'Clinton: The Musical' gets U.S.
debut at NY theater festival
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[July 08, 2014]
By Patricia Reaney
NEW YORK (Reuters) - "Clinton: The
Musical," a bawdy, raucous farce parodying the sex scandal that
rocked the White House, with two actors portraying the dual sides of
Bill Clinton, makes its U.S. debut this month during the New York
Musical Theater Festival.
Critics have described the show that premiered at the
Edinburgh Festival Fringe in Scotland in 2012 before
transferring to London as "witty, quirky" and a "delicious
The musical depicts Bill and Hillary Clinton's attempts to save
the presidency following his affair with former White House
intern Monica Lewinsky.
"Our play is a loving poke at Bill Clinton," Duke LaFoon, who
portrays the Bill who gets into trouble, said at a preview. "He
is quite the character, so there is a lot there to mine for
Karl Kenzler, as WJ Clinton, is the idealistic politician who
genuinely wants to change the country and help his fellow man.
"Ultimately this show is a sharp farce. It's a parody and people
make a lot of comparisons to 'South Park' and 'The Book of
Mormon'," Kenzler said, referring to the TV comedy and hit
Written by Australian brothers Paul and Michael Hodge, the show
has performances between July 18 and 25th at the festival, a
showcase for new musicals.
The musical premieres in New York following publication of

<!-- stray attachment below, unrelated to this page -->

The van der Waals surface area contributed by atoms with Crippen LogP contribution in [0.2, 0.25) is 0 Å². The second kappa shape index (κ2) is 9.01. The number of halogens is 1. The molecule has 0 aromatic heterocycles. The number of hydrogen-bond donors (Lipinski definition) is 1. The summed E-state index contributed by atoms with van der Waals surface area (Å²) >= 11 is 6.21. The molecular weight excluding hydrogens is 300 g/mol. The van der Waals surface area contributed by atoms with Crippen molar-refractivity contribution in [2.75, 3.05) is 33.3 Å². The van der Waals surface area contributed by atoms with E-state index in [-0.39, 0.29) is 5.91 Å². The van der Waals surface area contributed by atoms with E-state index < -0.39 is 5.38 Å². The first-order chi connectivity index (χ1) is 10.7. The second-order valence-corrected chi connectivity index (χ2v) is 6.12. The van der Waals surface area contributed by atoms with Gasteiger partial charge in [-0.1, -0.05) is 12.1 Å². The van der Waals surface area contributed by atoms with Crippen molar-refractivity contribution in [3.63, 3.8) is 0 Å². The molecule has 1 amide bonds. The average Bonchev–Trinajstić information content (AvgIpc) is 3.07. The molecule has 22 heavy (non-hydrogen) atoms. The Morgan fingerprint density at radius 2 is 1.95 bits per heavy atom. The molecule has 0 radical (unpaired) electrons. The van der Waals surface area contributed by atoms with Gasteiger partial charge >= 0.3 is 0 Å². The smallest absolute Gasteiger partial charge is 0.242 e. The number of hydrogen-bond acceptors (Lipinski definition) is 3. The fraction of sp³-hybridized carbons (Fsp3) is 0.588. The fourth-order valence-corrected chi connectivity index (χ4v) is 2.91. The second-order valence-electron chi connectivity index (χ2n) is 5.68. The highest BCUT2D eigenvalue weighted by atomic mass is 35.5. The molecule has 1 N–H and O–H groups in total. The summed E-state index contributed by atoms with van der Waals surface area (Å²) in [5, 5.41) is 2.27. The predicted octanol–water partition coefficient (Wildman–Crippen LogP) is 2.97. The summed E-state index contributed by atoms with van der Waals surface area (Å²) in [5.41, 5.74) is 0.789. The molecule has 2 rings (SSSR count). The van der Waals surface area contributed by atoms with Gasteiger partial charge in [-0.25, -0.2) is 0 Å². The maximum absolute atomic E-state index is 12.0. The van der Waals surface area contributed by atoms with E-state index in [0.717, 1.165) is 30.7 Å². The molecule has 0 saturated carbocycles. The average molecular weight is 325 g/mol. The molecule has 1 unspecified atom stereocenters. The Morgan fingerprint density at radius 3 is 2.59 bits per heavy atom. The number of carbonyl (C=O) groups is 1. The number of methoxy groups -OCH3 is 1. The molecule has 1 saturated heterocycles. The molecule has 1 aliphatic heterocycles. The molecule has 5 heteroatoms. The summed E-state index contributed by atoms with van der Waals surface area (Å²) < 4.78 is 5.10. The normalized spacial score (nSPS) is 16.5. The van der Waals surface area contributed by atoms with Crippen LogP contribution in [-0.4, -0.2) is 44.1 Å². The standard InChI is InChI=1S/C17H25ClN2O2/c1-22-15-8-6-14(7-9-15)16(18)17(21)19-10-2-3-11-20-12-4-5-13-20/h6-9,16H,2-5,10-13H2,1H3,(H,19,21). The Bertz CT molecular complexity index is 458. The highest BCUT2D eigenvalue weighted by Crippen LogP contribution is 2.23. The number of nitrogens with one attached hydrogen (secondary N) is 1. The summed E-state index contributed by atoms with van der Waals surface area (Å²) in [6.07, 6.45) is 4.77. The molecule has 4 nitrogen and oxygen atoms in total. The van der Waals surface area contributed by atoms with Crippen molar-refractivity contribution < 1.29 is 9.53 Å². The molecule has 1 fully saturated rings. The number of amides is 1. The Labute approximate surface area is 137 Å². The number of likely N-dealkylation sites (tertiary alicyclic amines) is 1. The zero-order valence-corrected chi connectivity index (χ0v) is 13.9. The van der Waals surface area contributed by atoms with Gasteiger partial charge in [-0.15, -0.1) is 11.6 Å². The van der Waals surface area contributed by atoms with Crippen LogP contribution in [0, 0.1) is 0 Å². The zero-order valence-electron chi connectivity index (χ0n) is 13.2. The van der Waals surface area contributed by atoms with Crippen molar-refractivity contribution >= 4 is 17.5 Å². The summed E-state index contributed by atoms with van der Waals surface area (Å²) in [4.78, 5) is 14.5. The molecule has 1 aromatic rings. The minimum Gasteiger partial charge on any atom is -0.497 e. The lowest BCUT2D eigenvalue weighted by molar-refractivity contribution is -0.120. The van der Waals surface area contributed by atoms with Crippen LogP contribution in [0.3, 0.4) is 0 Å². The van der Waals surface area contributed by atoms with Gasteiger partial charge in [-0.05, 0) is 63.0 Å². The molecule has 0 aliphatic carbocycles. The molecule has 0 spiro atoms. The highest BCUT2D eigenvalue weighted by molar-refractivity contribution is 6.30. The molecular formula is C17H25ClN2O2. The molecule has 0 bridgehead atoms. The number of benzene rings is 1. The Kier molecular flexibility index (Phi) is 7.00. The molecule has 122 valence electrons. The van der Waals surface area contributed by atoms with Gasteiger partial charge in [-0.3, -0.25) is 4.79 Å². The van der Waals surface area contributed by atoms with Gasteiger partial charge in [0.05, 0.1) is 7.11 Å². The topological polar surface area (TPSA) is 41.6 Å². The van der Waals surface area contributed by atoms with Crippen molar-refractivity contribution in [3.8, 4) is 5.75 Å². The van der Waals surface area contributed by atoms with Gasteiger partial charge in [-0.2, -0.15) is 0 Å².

Hillary Clinton's memoir "Hard Choices," with the country
guessing about whether she will run for president in 2016.
The Clintons did not respond to a request for comment about the
show. There are also portrayals of Lewinsky, former Republican
Congressman Newt Gingrich and Kenneth Starr, the special
prosecutor who issued a report on the scandal.
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"When she is asked specifically about the scandal her answer is,
'I'm over that,'" said Alet Taylor, who plays Hillary. "She wants to
move forward, so I don't know that our musical represents moving
forward, but I think she is aware of it."
Paul Hodge decided to write the musical after seeing a play in
Australia with his family about a former Australian prime minister.
The idea emerged when his dad suggested that Clinton's story would
make a great musical.
Hodge was initially reluctant about having two actors play the
former U.S. leader, as suggested by his brother. Then he read
"He, himself, said he felt like he had led these two parallel lives
and other people like his political advisor Dick Morris had little
names for him like 'Saturday night Bill' and 'Sunday morning
president' or the 'the boy scout and the politician,'" said Hodge.
Director Adam Arian collaborated with Hodge for nearly a year to
bring the musical to the United States.
"I think Bill Clinton has a certain humanity that endears him to
people and that he has both strengths and weaknesses and I think
people understand that he is a human being," said Hodge.
(Editing by Mary Milliken and David Gregorio)
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